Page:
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Monday, July 20 • 8:00pm - 9:00pm
P204: Stabilization of spiking neural networks using stochastic and high-frequency neurostimulation disrupts seizure-like transitions

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Teaser Video: https://youtu.be/XpifsmyHopY

Google Meet Link: https://meet.google.com/mgo-fdvw-pvb

Want to discuss "asynchronously"? E-mail me (sbrich@umich.edu), find me on Twitter, or find me on LinkedIn.

Authors: Scott Rich
, Axel Hutt, Frances Skinner, Jeremie Lefebvre, Taufik Valiante


Epilepsy is one of the most common serious neurological disorders in the world, typified by repeated unprovoked seizures. Such seizures are characterized by an abrupt transition to a hyper-active, and often hyper- synchronous, brain state [1]. These in vivo transitions share noted similarities to mathematical transitions occurring through bifurcations, suggesting that the study of seizure onset is fertile ground for interdisciplinary research [2]. Neuromodulation represents a promising avenue for clinical intervention in patients with epilepsy, although the field is still wanting for principled understandings of how such devices mitigate seizure onset [3]. Such understanding of neuromodulatory mechanisms may allow for better stimulation strategies to reduce the burden of seizures.

Here, we use a network model to probe how sudden transitions into oscillatory dynamics, which share clear parallels with seizure onset, are influenced by both intrinsic and extrinsic inputs. These extrinsic inputs can be viewed as a model of a neuromodulatory intervention. Building on a previous model of cortical gamma activity [4], the model consists of 500 excitatory and 500 inhibitory all-to-all connected Poisson neurons with heterogeneity implemented in their rheobase analogues.

A combination of numerical simulations and mean-field analyses revealed that high variance and/or high frequency stimulation waveforms were most efficient in preventing multi-stability in these networks, where multi-stability serves as a mathematical harbinger of the sudden transition between asynchronous and oscillatory network dynamics. Furthermore, our analysis showed that stabilization of neural activity is via a selective recruitment of inhibitory cells, providing a theoretical undergird for the known key role these cells play in both the healthy and diseased brain. Interestingly, this effect occurred without the need to precisely “target” the inhibitory population, highlighting that neuromodulatory devices utilizing these stimulation paradigms may not need to be excessively “precise” in order to elicit the desired response. While deep brain stimulation systems have long been thought to affect neural circuits via the creation of a “functional” or “informational” lesion [5], potentially through depolarization blockade [6], these findings provide theoretical support for a distinct mechanism of action through selective interneuronal activation. Taken together, these results provide new vistas on the underlying mechanisms through which neuromodulatory approaches stabilize neural microcircuit activity, utilizing a variety of computational tools including numerical simulation, mean-field reduction, and stochastic stability analysis.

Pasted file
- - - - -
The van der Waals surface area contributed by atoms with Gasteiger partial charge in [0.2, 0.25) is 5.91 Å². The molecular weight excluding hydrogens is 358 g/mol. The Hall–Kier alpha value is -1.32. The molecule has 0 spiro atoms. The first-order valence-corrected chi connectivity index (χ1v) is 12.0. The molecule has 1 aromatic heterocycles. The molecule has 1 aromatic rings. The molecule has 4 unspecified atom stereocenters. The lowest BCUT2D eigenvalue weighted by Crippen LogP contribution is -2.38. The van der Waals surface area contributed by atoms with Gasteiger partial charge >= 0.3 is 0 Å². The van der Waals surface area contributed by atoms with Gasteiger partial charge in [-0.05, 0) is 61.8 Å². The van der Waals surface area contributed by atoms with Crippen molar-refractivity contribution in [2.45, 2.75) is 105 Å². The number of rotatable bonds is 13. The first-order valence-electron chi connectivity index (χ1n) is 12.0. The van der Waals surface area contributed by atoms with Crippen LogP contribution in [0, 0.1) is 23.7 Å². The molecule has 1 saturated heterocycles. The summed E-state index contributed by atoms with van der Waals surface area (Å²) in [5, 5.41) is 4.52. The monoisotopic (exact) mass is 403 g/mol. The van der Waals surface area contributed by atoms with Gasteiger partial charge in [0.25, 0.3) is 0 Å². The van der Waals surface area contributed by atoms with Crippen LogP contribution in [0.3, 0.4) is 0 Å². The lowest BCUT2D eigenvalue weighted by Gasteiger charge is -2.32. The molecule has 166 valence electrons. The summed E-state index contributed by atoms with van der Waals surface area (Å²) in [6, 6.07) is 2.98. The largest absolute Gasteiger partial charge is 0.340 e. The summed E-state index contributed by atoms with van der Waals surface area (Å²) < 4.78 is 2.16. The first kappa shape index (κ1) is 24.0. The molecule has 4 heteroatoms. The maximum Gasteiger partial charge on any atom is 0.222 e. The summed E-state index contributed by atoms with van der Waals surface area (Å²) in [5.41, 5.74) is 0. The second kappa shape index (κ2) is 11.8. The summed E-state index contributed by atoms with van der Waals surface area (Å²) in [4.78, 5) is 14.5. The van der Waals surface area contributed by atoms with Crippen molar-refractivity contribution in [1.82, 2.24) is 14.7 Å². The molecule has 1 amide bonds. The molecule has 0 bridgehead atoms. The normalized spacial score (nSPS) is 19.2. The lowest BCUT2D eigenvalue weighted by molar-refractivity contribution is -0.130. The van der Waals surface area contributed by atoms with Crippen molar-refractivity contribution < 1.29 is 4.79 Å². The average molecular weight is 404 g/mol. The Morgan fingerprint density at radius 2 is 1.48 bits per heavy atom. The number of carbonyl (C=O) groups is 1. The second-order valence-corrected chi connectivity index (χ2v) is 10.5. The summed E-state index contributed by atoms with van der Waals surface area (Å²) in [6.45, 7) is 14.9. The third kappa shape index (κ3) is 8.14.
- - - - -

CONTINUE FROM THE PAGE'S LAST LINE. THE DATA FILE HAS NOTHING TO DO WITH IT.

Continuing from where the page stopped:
[1] Reynolds, EH. Introduction: epilepsy in the world. Epilepsia. 2002, 43, 1-3.

[2] Wending, F et. al. Computational models of epileptiform activity. J Neuroscience Methods. 2016, 260, 233-251.

[3] Salanova, V. Deep brain stimulation for epilepsy. Epilepsy & Behav. 2018, 18.6, 514-532.

[4] Herrmann, C et. al. Shaping neural oscillations with periodic stimulation. J. Neuroscience. 2016, 36.19, 5328-5337.

[5] Grill, WM et. al. Deep brain stimulation creates an informational lesion of the stimulated nucleus. Neuroreport. 2004, 15.7, 1137-1140.

[6] McIntyre, CC et. al. Uncovering the mechanism(s) of action of deep brain stimulation: activation, inhibition, or both. Clinical Neurophys. 2004, 115.6, 1239-1248.

avatar for Scott Rich

Scott Rich

Postdoctoral Research Fellow, Division of Clinical and Computational Neuroscience, Krembil Research Institute
I'm currently a Postdoctoral Research Fellow at the Krembil Research Institute (part of the University Health Network and affiliated with the University of Toronto), working under the co-supervision of Drs. Frances Skinner, Taufik Valiante, and Jeremie Lefebvre. My research is focused... Read More →

Monday July 20, 2020 8:00pm - 9:00pm
Slot 07

Attendees (41)